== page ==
A week ago yesterday, a FIFA friendlies avalanche produced more telling results than routine ones. Some final score lines were downright revelations, peeks at what may come this summer in the 2014 World Cup in Brazil. In a series of articles we dissect the significance of 16 of those matches.
Egypt 2, Bosnia 0
Egypt, FIFA’s 26th ranked team played Bosnia Herzegovina, the 21st ranked team, for the first time ever in Innsbruck, Austria, Wednesday, March 5, 2014. The Egyptians won 2-0 thanks to goals from Gedo (52’) and Mohamed Salah (64’), but their dominance was such that Bosnia’s best scoring chance, a long range shot, took place at the 78th minute (http://bit.ly/1fgkyIK).
What was interesting about this game is that Bosnia is in Group F with Argentina, Nigeria and Iran, and this game showcased just how outclassed the Bosnians seem to be in their Brazilian excursion. Egypt lost to Ghana in the qualifiers but they seemed impressive enough on the night.
Bosnia seemed out of their depth and the revelation here is that unless they improve quite a bit between now and then, or can conjure up performances of yore, they may well be their group’s greater punching bag come this summer.
Mexico 0, Nigeria 0
Mexico played hosts to Nigeria in the Georgia Dome in Atlanta, USA Wednesday, March 6, 2014, and the two World Cup bound teams, both vying for progression in groups with finals favorites, seemed to be playing well if scoring little (http://bit.ly/1hWqivO ).
The match did not include Mexican strikers Carlos Vela or Giovani dos Santos who could have provided that final offensive push for the hosts. The Nigerians were at full strength.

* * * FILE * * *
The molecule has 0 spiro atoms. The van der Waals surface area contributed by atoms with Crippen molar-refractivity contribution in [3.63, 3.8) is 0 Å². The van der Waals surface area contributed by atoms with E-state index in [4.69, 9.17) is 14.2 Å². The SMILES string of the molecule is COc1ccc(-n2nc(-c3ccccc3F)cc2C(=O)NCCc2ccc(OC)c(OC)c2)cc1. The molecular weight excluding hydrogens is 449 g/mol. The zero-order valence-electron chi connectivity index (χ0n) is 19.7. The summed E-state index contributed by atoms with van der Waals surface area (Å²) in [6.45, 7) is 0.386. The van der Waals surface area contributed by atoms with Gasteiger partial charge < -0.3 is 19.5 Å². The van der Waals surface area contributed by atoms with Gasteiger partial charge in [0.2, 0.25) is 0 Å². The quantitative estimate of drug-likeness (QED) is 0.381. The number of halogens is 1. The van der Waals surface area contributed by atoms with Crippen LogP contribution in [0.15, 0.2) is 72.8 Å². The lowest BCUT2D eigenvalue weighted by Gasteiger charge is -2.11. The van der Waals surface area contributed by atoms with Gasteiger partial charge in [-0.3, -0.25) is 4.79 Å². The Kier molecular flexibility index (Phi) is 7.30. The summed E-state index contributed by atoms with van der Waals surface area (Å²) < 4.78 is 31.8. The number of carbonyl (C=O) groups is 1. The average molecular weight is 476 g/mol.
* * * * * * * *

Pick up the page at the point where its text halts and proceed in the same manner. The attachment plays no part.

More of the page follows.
The game was fast moving and exciting as if both teams had found their respective formulas going forward if not yet settled on their rosters. There were any number of great plays that resulted in superb saves from Mexico’s goalkeeper Guillermo Ochoa, and both of Nigeria’s keepers, Vincent Enyeama in the first half and his second half replacement Austin Ejide.
Mexico has been building up steam since its poor showing in the qualifiers that saw them have to go into a playoff against New Zealand to make it to Brazil. Their umpteenth coach is Miguel Herrera whose international pedigree is slight but he has been able to preside over the Tri’s best efforts and if he can convince Vela to join the team his role may be mostly done.
Mexico and Nigeria’s veterans are the heart of each team and when they show up both teams are competitive on their days. Though Mexico seems doomed to fall in its group the revelation here is that the Tri are a dangerous team when all cylinders are clicking and they seem to be headed in that direction, finally. For Nigeria, coupled with powerhouse Argentina but what seem a weak Iran and Bosnia, in Group F, has a real chance to advance and maybe do some damage thereafter.
Argentina 0, Romania 0
Lionel Messi’s gang played Romania on Wednesday, March 6, 2014, in Bucharest, Romania, and despite the diminutive Argentine’s illness (Messi threw up on the pitch) they played great flowing football and were unlucky to see the ball in the net (http://bit.ly/1hYJQQO). Truth be told, though, so were the Romanian’s unlucky as the only ball that met the nets was their score, called back for what proved to be a mistaken off sides call.
One of the 2014 World Cup favorites, Argentina, has had an interesting reputation during the Messi era. When they are playing friendlies they play superbly but and when they play for the World Cup, qualifiers or finals, or other international tournaments, they fall apart. They lost to Paraguay, Bolivia, and Ecuador, by a combined 9-1 in the 2010 World Cup CONMEBOL qualifiers before making it as the fourth qualifier from South America. Then, at South Africa, they got clobbered by Germany 4-0 in the quarterfinals. They hosted the 2011 Copa America only to come in second in their group behind Colombia and then lose to Uruguay in the quarterfinals.
So what was new about this game, what was the revelation? In fact, there was no new revelation just a crystal clear underlining of what everyone seems to know, or should know, about Argentina. They are as talented if not more so than any one of the 2014 World Cup’s top contenders, they have the best player on the planet on their team, they come into the cup as the top team in South America, and they will play this tournament on their home continent. Nevertheless, as this game so clearly showed, all that talent, without a healthy and in-form Messi, will get them nowhere.